1911 Encyclopædia Britannica/Bogotá
BOGOTÁ, or Santa Fé de Bogotá, the capital of the republic of Colombia, and of the interior department of Cundinamarca, in 4° 6′ N. lat. and 78° 30′ W. long. Pop. about 125,000. The city is on the eastern margin of a large elevated plateau 8563 ft. above sea-level. The plateau may be described as a great bench or shelf on the western slope of the oriental Cordilleras, about 70 m. long and 30 m. wide, with a low rim on its western margin and backed by a high ridge on the east. The plain forming the plateau is well watered with numerous small lakes and streams. These several small streams, one of which, the San Francisco, passes through the city, unite near the south-western extremity of the plateau and form the Rio Funza, or Bogotá, which finally plunges over the edge at Tequendama in a beautiful, perpendicular fall of about 475 ft. The city is built upon a sloping plain at the base of two high mountains La Gaudalupe and Monserrate, upon whose crests stand two imposing churches. From a broad avenue on the upper side downward to the west slope the streets, through which run streams of cool, fresh water from the mountains above. The north and south streets cross these at right angles, and the blocks thus formed are like great terraces. A number of handsomely-laid-out plazas, or squares, ornamented with gardens and statuary, have been preserved; on these face the principal public buildings and churches. In Plaza Bolivar is a statue of Bolivar by Pietro Tenerani (1789–1869), a pupil of Canova, and in Plaza Santandér is one of General Francisco de Paula Santandér (1792–1840). Facing on Plaza de la Constitución are the capitol and cathedral. The streets are narrow and straight, but as a rule they are clean and well paved. Owing to the prevalence of earthquakes, private houses are usually of one storey only, and are built of sun-dried bricks, white-washed. But few of the public buildings are imposing in appearance, though good taste in style and decoration are often shown.
The city occupies an area of about 2½ × 1½ m. It has street cars, electric light and telephones. Short lines of railway connect it with Facatativa (24 m.) on the road to Honda, and with Zipaquira, where extensive salt mines are worked. A line of railway was also under construction in 1906 to Jirardot, at the head of navigation on the upper Magdalena. Bogotá is an archiepiscopal see, founded in 1561, and is one of the strongholds of medieval clericalism in South America. It has a cathedral, rebuilt in 1814, and some 30 other churches, together with many old conventual buildings now used for secular purposes, their religious communities having been dissolved by Mosquera and their revenues devoted in great measure to education. The capitol, which is occupied by the executive and legislative departments, is an elegant and spacious building, erected since 1875. The interest which Bogotá has always taken in education, and because of which she has been called the “Athens of South America,” is shown in the number and character of her institutions of learning—a university, three endowed colleges, a school of chemistry and mineralogy, a national academy, a military school, a public library with some 50,000 volumes, a national observatory, a natural history museum and a botanic garden. The city also possesses a well-equipped mint, little used in recent years. The plain surrounding the city is very fertile, and pastures cattle and produces cereals, vegetables and fruit in abundance. It was the centre of Chibcha civilization before the Spanish conquest and sustained a large population. The climate is mild and temperate, the average annual temperature being about 58° and the rainfall about 43½ in. The geographical location of the city is unfavourable to any great development in commerce and manufactures beyond local needs.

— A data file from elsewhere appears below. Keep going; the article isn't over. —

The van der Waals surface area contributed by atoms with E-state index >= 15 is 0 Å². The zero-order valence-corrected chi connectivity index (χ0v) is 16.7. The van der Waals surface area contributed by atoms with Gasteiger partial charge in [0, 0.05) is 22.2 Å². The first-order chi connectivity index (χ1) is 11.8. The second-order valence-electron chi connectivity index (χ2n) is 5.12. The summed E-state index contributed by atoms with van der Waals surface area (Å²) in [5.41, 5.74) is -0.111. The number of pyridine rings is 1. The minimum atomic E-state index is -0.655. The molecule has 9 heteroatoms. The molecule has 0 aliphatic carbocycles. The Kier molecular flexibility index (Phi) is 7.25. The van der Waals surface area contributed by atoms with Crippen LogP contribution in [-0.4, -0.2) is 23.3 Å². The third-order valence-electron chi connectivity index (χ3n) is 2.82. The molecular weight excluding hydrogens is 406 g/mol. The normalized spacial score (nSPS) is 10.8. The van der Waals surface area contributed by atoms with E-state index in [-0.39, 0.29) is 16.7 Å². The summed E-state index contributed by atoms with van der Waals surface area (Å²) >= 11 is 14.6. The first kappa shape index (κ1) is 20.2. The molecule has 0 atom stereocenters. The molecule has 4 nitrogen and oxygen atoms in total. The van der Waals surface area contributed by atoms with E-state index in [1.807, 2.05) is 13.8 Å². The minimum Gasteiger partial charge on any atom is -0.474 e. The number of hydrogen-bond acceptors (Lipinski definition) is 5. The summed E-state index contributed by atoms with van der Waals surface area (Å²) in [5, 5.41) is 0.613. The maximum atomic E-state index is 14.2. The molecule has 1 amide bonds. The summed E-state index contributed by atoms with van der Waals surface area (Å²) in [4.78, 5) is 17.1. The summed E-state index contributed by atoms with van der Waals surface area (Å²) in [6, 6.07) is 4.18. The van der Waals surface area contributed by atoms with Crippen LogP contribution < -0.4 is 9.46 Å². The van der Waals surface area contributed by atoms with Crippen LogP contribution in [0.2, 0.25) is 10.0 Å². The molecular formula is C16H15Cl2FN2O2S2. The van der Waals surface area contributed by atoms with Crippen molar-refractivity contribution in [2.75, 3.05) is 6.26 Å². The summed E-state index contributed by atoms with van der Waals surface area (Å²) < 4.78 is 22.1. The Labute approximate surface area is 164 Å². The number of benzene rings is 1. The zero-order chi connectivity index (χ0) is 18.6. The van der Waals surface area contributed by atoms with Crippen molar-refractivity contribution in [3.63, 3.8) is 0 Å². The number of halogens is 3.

Bogotá was founded in 1538 by Gonzalo Jimenez de Quesada and was named Santa Fé de Bogotá after his birthplace Santa Fe, and after the southern capital of the Chibchas, Bacata (or Funza). It was made the capital of the vice royalty of Nueva Granada, and soon became one of the centres of Spanish colonial power and civilization on the South American continent. In 1811 its citizens revolted against Spanish rule and set up a governme11t of their own, but in 1816 the city was occupied by Pablo Morillo (1777–1838), the Spanish general, who subjected it to a ruthless military government until 1819, when Bolivar’s victory at Boyaca compelled its evacuation. On the creation of the republic of Colombia, Bogotá became its capital, and when that republic was dissolved into its three constituent parts it remained the capital of Nueva Granada. It has been the scene of many important events in the chequered history of Colombia. (A. J. L.)